Designing apps using CloudKit.

CloudKit is designed for manageability, flexibility, and power. By organizing apps in containers, CloudKit ensures each app is siloed so its data won’t get entangled with other apps. Specialized databases and zones also let you easily separate app information by access type or function. And together with efficient syncing and sharing capabilities, CloudKit provides a comprehensive feature set that lets you develop powerful cloud apps effortlessly.


CloudKit organizes data using logical spaces called containers. A single CloudKit app typically uses a single container for all of its production data, although you can configure a single app to use multiple containers and multiple apps can use a single container. Each container represents an app’s storage in CloudKit and silos your app’s data. You manage the app’s schema within its container.


Containers can include different types of databases: public, private, and shared. Each container has a single public database that is shared among all users of the app. Individual app users also have exclusive access to their own private database, as well as a shared database that allows them to share information with other users (see below).

Through selective use of these databases, you and your users can control data access without having to implement complex Access Control List (ACL) models. If you want to expose data to many of the app’s users, for example, you can easily configure the app's public database to provide this functionality. If users want to keep data available only to themselves, they can publish it in their private database. To explicitly share some of that data with other users, they can also invite specific users to see and edit that data in a shared database.


CloudKit’s databases contain zones, which are logical separations of data records. A public database has only one zone, called the default zone. Each private database also has a default zone, but the database can also be separated into multiple custom zones. Shared databases do not have a default zone (see below).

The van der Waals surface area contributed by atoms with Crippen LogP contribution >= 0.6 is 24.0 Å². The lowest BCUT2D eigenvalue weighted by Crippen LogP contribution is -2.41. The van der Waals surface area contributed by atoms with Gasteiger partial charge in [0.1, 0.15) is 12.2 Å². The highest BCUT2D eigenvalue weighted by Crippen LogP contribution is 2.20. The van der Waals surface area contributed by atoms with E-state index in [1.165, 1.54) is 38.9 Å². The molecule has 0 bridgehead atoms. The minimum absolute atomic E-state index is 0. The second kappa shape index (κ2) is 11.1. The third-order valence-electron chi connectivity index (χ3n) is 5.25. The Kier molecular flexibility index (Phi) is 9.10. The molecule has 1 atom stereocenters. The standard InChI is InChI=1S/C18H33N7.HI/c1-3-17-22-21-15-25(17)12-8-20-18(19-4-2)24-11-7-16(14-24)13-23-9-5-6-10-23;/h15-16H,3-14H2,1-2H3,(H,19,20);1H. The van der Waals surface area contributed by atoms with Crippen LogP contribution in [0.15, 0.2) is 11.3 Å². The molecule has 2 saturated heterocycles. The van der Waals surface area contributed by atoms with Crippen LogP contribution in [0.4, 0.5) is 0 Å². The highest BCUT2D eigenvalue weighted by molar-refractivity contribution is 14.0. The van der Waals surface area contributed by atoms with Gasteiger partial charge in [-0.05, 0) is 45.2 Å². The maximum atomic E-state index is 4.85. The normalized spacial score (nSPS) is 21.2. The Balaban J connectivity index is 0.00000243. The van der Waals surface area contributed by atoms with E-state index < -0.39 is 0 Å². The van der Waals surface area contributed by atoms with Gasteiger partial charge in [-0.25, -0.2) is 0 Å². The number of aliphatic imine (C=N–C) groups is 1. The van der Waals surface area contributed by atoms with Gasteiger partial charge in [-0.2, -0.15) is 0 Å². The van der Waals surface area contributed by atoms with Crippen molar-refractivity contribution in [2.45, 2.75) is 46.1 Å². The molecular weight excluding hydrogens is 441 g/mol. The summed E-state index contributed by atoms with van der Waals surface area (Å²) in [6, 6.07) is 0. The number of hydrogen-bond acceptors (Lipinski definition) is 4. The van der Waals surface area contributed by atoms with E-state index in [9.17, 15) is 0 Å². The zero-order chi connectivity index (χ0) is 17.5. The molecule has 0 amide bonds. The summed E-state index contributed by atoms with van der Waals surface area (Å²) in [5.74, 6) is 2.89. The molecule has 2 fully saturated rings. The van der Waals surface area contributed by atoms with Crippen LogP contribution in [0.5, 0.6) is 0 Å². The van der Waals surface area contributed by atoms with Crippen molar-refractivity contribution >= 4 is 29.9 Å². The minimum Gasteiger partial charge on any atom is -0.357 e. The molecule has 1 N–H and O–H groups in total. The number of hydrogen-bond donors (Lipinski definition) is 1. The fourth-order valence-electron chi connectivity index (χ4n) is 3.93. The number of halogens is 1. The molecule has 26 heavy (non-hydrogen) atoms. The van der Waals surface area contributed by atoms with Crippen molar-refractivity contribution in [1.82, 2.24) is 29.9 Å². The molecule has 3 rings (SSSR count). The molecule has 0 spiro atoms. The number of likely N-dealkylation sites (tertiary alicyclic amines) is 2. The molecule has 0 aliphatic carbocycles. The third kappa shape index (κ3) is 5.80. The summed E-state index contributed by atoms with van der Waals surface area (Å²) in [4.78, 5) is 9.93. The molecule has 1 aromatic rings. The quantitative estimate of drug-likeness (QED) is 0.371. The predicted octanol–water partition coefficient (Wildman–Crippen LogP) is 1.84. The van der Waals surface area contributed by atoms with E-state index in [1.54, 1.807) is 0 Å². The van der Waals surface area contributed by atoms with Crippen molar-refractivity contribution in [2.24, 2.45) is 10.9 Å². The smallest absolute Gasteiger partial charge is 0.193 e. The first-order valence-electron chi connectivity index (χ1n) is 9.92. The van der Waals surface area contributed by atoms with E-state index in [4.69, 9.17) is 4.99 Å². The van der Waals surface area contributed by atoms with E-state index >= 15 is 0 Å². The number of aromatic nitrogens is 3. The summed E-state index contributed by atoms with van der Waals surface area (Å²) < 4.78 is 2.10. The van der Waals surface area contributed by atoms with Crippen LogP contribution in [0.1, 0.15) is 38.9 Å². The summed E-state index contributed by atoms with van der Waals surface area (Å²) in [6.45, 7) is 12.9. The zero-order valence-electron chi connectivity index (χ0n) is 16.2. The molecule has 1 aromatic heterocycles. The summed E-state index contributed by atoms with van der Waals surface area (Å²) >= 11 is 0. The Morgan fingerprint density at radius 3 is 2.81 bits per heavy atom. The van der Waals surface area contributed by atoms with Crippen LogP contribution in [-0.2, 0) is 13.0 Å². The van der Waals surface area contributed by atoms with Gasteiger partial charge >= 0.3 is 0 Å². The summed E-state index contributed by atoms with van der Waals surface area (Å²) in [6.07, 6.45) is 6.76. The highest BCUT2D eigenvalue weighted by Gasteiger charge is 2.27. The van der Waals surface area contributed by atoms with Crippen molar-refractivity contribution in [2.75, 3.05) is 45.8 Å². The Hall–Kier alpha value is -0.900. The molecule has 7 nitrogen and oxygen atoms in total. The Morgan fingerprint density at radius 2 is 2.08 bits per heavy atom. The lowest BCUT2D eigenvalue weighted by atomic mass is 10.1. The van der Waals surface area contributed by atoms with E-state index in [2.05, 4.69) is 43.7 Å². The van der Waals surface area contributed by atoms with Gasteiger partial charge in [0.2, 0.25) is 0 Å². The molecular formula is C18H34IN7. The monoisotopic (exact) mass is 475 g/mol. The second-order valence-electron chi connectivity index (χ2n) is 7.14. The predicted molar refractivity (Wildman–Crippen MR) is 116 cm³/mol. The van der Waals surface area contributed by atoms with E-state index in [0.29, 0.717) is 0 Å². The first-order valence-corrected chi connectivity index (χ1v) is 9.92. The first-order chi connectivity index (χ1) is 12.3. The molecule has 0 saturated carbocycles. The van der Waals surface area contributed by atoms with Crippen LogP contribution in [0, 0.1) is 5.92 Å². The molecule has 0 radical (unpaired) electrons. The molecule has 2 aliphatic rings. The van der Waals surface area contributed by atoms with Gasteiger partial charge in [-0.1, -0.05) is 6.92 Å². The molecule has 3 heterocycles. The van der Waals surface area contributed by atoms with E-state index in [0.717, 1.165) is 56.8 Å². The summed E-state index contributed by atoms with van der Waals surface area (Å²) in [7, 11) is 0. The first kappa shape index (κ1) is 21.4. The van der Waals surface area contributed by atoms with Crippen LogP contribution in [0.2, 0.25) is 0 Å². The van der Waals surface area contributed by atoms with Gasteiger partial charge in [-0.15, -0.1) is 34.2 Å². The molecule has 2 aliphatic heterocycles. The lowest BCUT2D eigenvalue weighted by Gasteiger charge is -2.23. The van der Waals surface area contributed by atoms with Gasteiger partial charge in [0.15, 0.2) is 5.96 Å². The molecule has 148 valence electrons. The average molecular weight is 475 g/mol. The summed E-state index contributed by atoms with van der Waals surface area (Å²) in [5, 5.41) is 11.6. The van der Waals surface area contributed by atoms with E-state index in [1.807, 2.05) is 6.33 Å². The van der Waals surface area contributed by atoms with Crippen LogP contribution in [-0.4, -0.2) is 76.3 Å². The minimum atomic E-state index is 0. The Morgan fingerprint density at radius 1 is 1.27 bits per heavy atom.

When a record is saved to a public or private database, it’s placed by default in that database’s default zone. However, you can choose to place records in custom zones within your private database. Custom zones are useful for grouping related records together for specific purposes. For example, if you have different kinds of data in your private database that need to be updated at different rates on devices, you could group different sets of that data into different zones based on type and sync any changes on a zone-by-zone basis. This lets you avoid syncing all zones at once, eliminating unnecessary data transfers.


CloudKit provides separate development and production environments for your projects and apps. When your project is still in the development stage, you store your container’s schema and records in the sandbox environment, which allows you to test or experiment with your database schema before you make it available to users. Only members of your development team have access to the sandbox environment.

After you finish developing your schema, you can move it into production through a process called promotion. When promoted, the schema can only be modified in a forward-compatible manner. This means you can’t delete entity types. You can add fields in an entity, but you can’t modify or remove them. Because you typically don’t have control over the frequency of client updates, this methodology helps ensure continuity between older clients and schema changes. When you’re ready to distribute your app for testing, migrate the development schema to the production environment, copying over its record types, fields, and indexes. Apps sold on the App Store can access only the production environment.

Permissions and access control

CloudKit uses role-based access control (RBAC) to manage privileges and control access to data in public databases (private databases are private). With CloudKit, you set permission levels for a role, then assign the role to a given record type.

Permissions include read, write, and/or create, and are additive. This means read permissions only allow reading of records, write permissions allow reading of and writing to records, and create permissions allow reading and writing to a record as well as creating new records.

Roles include World, Authenticated, and Creator. The World role includes all iCloud users, whether or not they are authenticated. The Authenticated role includes all iCloud users who are signed in and have been authenticated. The Creator role includes only the authenticated user who has created a record.


CloudKit provides strongly consistent storage and makes it easy to share that data across a user’s devices or among multiple users. Because the data is shared, your app also needs to keep local records synchronized. Its native framework lets you store your app’s data in CloudKit containers, so a user can access it on multiple devices.